New Legislation Would Leave Shareholders Little to Complain About


Earlier this week I wrote about the Shareholders' Bill of Rights Act, sponsored by Sens. Charles Schumer (D-N.Y.) and Maria Cantwell (D-Wash.), which is currently under consideration. Noticing that The Corporate Library's Nell Minow was on record as supporting the measure, I decided to see what The Corporate Library had to say about it.


Though representatives were unavailable to comment Tuesday, they did point me to the blog for insight into the organization's position on the issues. Senior Research Associate Paul Hodgson makes a good point:

If Sen. Charles Schumer's bill is passed, shareholders are going to have to come up with a whole new set of proposals... In fact, the only thing that will be left for shareholders to do is, well, vote...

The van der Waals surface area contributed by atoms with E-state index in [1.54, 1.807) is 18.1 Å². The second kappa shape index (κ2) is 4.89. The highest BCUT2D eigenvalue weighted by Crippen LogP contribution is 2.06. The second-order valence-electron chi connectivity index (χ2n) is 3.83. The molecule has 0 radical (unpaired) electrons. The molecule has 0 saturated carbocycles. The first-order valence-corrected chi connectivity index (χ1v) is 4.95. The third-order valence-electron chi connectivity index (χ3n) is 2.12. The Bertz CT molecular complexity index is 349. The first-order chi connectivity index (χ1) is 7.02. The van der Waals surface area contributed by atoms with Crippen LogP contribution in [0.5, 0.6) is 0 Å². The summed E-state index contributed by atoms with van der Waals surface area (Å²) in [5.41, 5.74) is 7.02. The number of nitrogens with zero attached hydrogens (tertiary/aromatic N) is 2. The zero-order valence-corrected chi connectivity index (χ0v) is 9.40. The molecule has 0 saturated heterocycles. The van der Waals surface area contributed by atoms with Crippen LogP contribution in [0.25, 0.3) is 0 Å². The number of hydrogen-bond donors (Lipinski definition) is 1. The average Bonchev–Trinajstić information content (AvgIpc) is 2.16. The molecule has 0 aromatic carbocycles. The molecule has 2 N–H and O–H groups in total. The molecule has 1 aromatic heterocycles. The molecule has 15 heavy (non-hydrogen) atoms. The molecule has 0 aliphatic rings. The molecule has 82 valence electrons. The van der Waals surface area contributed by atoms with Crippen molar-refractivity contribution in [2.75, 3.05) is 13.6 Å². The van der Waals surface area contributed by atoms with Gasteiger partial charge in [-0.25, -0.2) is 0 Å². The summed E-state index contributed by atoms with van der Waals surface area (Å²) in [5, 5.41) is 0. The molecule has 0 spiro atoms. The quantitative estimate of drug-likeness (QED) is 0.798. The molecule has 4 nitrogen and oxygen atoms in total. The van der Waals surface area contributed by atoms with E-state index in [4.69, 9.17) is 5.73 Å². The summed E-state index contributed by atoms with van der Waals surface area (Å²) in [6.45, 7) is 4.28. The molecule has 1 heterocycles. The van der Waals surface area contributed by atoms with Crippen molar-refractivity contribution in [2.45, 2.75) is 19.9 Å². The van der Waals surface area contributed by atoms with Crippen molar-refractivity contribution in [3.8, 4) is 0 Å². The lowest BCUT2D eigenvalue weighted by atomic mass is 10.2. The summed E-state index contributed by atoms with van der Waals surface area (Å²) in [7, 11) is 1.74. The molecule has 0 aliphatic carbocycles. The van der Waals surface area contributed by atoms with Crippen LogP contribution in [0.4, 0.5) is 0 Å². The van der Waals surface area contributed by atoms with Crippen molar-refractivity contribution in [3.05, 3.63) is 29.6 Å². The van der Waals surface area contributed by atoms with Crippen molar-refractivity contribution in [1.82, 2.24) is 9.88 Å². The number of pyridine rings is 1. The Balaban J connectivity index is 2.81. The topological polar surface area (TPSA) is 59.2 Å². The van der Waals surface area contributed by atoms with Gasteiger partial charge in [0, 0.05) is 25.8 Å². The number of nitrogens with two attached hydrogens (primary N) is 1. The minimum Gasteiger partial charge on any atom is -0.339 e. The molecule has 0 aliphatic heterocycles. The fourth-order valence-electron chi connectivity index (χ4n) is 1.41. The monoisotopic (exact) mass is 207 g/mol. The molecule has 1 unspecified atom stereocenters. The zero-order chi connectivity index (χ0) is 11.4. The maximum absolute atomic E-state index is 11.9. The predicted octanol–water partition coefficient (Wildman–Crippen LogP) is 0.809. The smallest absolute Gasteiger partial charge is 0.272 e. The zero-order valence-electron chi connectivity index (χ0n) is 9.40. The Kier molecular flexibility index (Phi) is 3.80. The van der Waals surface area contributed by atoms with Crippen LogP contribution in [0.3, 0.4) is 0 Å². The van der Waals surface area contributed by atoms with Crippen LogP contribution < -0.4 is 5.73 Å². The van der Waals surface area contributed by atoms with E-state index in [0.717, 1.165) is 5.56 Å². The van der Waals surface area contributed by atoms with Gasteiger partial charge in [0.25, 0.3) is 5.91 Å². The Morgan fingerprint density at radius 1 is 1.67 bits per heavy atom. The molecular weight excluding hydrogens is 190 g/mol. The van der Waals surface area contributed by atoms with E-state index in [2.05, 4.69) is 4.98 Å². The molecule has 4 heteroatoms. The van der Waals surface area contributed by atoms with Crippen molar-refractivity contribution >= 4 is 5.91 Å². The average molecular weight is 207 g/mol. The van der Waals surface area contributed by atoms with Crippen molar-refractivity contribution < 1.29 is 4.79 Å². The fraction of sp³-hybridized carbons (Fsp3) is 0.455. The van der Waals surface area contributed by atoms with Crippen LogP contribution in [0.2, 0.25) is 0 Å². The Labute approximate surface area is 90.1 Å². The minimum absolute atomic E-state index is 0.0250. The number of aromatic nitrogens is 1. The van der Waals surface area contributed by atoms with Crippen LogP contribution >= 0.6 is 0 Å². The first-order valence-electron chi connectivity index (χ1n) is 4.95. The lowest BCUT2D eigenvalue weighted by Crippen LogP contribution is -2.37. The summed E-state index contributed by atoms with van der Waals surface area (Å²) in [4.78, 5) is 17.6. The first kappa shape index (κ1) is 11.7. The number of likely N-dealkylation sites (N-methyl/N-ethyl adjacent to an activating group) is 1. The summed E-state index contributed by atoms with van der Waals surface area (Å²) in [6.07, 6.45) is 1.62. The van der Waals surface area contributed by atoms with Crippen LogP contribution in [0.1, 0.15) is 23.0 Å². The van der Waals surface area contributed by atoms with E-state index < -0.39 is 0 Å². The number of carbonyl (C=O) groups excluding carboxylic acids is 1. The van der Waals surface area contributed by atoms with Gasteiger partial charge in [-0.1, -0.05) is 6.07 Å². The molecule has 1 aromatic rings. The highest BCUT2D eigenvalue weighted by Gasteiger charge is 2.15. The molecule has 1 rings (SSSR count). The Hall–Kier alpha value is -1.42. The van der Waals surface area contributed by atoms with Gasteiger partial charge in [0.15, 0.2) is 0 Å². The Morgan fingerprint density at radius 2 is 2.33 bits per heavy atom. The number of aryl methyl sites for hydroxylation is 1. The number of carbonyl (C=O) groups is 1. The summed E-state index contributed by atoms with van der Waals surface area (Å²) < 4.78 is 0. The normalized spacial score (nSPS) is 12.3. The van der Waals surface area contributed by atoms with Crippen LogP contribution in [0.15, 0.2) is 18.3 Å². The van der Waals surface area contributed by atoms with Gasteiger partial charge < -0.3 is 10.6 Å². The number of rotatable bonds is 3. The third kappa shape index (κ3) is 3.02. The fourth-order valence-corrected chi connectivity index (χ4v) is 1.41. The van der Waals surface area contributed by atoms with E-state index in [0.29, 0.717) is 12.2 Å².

Hodgson also points to a similar bill in the U.S. House of Representatives, the Shareholder Empowerment Act, sponsored by Rep. Gary C. Peters (D-Mich.). The legislation, according to Peters' Web site,

would make common sense changes to corporate election rules, executive compensation and other practices to encourage accountability to investors and protect against reckless risk-taking.


With both Houses of Congress, the Obama Administration and the Securities and Exchange Commission lining up on the same side in this fight, Hodgson says, corporate shareholders are going to be hard-pressed to complain about anything if these measures pass. In theory, happy shareholders should mean happy boards, which should, in turn, mean less stress for employees.


Time will tell.